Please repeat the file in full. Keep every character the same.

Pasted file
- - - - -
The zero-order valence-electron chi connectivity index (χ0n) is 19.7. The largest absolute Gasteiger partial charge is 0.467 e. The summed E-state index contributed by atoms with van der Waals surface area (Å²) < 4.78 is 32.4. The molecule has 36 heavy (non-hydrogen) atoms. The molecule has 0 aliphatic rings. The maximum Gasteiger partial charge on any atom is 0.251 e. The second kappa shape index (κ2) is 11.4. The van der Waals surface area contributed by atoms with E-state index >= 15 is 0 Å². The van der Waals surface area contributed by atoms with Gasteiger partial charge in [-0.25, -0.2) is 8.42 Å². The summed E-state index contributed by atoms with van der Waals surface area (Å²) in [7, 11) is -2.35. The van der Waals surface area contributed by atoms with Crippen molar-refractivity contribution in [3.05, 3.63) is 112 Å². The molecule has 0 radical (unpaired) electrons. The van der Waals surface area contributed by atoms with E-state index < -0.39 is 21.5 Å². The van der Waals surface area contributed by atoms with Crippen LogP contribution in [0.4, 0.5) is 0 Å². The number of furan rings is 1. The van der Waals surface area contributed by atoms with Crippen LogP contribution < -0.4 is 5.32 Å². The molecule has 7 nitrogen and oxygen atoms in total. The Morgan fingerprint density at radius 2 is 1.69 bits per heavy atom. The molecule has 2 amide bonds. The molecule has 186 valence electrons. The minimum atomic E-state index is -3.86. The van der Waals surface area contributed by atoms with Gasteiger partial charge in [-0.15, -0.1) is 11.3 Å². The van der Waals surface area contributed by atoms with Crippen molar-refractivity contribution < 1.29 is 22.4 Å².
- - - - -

The zero-order valence-electron chi connectivity index (χ0n) is 19.7. The largest absolute Gasteiger partial charge is 0.467 e. The summed E-state index contributed by atoms with van der Waals surface area (Å²) < 4.78 is 32.4. The molecule has 36 heavy (non-hydrogen) atoms. The molecule has 0 aliphatic rings. The maximum Gasteiger partial charge on any atom is 0.251 e. The second kappa shape index (κ2) is 11.4. The van der Waals surface area contributed by atoms with E-state index >= 15 is 0 Å². The van der Waals surface area contributed by atoms with Gasteiger partial charge in [-0.25, -0.2) is 8.42 Å². The summed E-state index contributed by atoms with van der Waals surface area (Å²) in [7, 11) is -2.35. The van der Waals surface area contributed by atoms with Crippen molar-refractivity contribution in [3.05, 3.63) is 112 Å². The molecule has 0 radical (unpaired) electrons. The van der Waals surface area contributed by atoms with E-state index < -0.39 is 21.5 Å². The van der Waals surface area contributed by atoms with Crippen LogP contribution in [0.4, 0.5) is 0 Å². The number of furan rings is 1. The van der Waals surface area contributed by atoms with Crippen LogP contribution < -0.4 is 5.32 Å². The molecule has 7 nitrogen and oxygen atoms in total. The Morgan fingerprint density at radius 2 is 1.69 bits per heavy atom. The molecule has 2 amide bonds. The molecule has 186 valence electrons. The minimum atomic E-state index is -3.86. The van der Waals surface area contributed by atoms with Gasteiger partial charge in [-0.15, -0.1) is 11.3 Å². The van der Waals surface area contributed by atoms with Crippen molar-refractivity contribution < 1.29 is 22.4 Å².